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Pros and Cons of Carbon Fibre in Fabrication

Carbon fibre is a stranded material that consists of tens of thousands of singular graphite fibres. This material, alongside its composites, has been dubbed the ‘wonder material of the century’ due to its quite interesting characteristics. Carbon fibre is approximately 4 times stronger than aluminium, 75 % lighter than steel, and 1.7 times the stiffness of aluminium. 

Other important selling points of carbon fibre include its ease of fabrication, the aesthetics it brings to the table, and the excellent stiffness to weight ratio it offers. These features are the major reasons why engineers, manufacturers, and industrial designers utilise carbon fibres across the automotive, aerospace, healthcare, heavy equipment, and consumer goods industries. This article will discuss the pros and cons of carbon fibre and provide examples of its applications.

Understanding the Pros of Using Carbon Fibre

Carbon Fibre Material
Image: Carbon Fibre Material – Pixabay.com

When talking about utilising carbon fibre in metal fabrication or fabrication in general, it is important to note that diverse carbon fibre composites are used. These composites variously consist of plastic polymers, glass, asbestos, or wood depending on a project’s requirement. Despite this diversity of options, carbon fibre reinforcement polymer (CFRP) is the most common option used by fabricators. The pros of using carbon fibre in fabrication include: 

  1. High Tensile Strength to Weight Ratio – The automotive and aerospace industry relies on lightweight materials with extensive tensile strength and aesthetics to produce body parts and interior components that ensure safety. Although steel meets the strength requirement, it is too heavy. Aluminium may be light but not lighter or more aesthetically pleasing compared to carbon fibre. Hence, the industrial sector relies on carbon fibre to produce lightweight parts with extensive tensile strength. 
  1. Extensive Durability – Consumers prefer quality products with extended life cycles that are also aesthetically designed. Carbon fibre provides the industrial sector with a very durable material to produce components that can stand the test of time. The material is resistant to corrosion-causing agents and vibrations. Carbon fibre also functions optimally within environments that produce moisture and can withstand the wear and tear that occurs from regular use.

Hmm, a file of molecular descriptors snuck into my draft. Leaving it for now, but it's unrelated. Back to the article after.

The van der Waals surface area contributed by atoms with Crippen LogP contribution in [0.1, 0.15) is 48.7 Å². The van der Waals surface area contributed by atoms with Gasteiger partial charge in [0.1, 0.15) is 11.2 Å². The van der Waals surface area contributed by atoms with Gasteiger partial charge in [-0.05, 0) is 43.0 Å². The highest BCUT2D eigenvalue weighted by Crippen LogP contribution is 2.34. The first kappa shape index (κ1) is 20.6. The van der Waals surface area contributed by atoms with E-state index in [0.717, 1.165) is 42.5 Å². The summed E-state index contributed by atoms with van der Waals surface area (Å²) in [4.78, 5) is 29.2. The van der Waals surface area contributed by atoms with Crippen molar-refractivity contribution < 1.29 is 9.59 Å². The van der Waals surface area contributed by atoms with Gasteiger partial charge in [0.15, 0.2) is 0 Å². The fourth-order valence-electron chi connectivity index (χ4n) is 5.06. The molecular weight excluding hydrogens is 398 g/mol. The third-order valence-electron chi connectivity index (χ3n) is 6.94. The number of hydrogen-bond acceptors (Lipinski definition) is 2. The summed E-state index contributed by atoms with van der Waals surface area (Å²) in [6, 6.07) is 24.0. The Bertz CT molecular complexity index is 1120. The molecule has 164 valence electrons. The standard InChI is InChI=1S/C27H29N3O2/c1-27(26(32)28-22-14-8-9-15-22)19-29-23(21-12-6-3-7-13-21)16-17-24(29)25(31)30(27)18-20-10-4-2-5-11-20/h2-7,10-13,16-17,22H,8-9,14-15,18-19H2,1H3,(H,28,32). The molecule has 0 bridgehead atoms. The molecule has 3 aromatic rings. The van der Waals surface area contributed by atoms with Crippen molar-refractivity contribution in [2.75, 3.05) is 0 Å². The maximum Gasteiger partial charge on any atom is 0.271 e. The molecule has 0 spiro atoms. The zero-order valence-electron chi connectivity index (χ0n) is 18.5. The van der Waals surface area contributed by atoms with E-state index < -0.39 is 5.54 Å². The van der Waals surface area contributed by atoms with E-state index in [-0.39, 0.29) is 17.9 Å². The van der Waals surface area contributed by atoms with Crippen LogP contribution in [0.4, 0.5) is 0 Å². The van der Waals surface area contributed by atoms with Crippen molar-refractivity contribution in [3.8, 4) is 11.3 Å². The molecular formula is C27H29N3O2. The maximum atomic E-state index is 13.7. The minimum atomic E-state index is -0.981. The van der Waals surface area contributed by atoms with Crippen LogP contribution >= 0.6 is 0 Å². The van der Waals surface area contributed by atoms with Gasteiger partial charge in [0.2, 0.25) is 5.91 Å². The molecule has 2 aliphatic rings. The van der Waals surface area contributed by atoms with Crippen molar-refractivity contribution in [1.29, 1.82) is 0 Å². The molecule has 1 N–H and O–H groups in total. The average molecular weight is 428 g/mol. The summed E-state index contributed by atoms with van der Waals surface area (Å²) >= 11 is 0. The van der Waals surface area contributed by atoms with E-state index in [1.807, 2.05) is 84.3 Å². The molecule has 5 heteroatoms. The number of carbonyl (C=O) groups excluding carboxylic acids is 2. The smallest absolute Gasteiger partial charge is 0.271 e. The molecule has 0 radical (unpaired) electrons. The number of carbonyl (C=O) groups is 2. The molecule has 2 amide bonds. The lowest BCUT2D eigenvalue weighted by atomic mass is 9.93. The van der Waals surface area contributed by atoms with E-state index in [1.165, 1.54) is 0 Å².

Resistance to Radiation and X-ray Translucency The healthcare industry uses medical devices that rely on carbon fibre for a diverse set of reasons. These reasons include its transparency when x-rayed and its resistance to radiation. Hence, carbon fibre is viewed as a viable material to replace metal alloys when developing devices and implants for patients. It is also important to note that carbon fibre does not usually cause irritations or other adverse reactions when in contact with the human skin.

Cons of Using Carbon Fibre for Fabrication

The process associated with developing carbon fibre and its composite materials consists of two processes – a chemical and mechanical process. The mechanical process involves drawing long fibres and heating them to implement a carbonisation process that drives out oxygen. The chemical process involves heating the fibre within specific chemical atmospheres to cause chemical reactions that reinforce the fibre, giving it the durability it is known for.

Together, these processes are expensive. Thus, the first con associated with carbon fibre is the cost of purchasing its composites. Other disadvantages include: 

  1. Thermal Conductivity – Carbon fibre is extremely conductive and requires strict insulation when used in specific industrial scenarios. For example, for the production of domestic utility products, carbon fibre isn’t used due to its thermal conductivity. 
  1. High Repair Costs – Although a durable material, time and regular use mean carbon fibre components will eventually begin to show signs of wear, and eventually a repair may be necessary. Carbon fibre is difficult to repair compared to the maintenance associated with metal fabricated parts. The repair cost and material cost are its major disadvantages because its thermal conductivity can be worked around.

Applications of Carbon Fibre

Car interior made from Carbon Fibre
Image: Car interior made from Carbon Fibre – Pixabay.com

Carbon fibre is a popular fabrication material used across the industrial sector to produce durable lightweight parts. The table below provides some of the popular use cases for carbon fibre:

Carbon FibreAutomotive IndustryAerospace IndustryHealthcare IndustryConsumer Goods/ Utility/Sports Industries
UsesChassis or body parts, wheels, rims, interior finishing, and cabinet design.Fuselage, body components, wings, tails, and interior finishing. Imaging machine beds and support structures, power tools, prostheses, and implants.Bicycles, athletic shoes, wallets, mobile devices, and fashion items.
Use CasesFor lightweight durable parts to support the vehicle’s structure. For its lightweight durability and aesthetics. For their skin-friendly nature and durability. For their pleasing aesthetics, durability, and skin-friendly characteristics. 
Table 1: Applications of Carbon Fibre

Learn more about the pros and cons of carbon fibre in fabrication and how you can use it for your projects by speaking to the experts today. Contact a Dragon Metal Representative.

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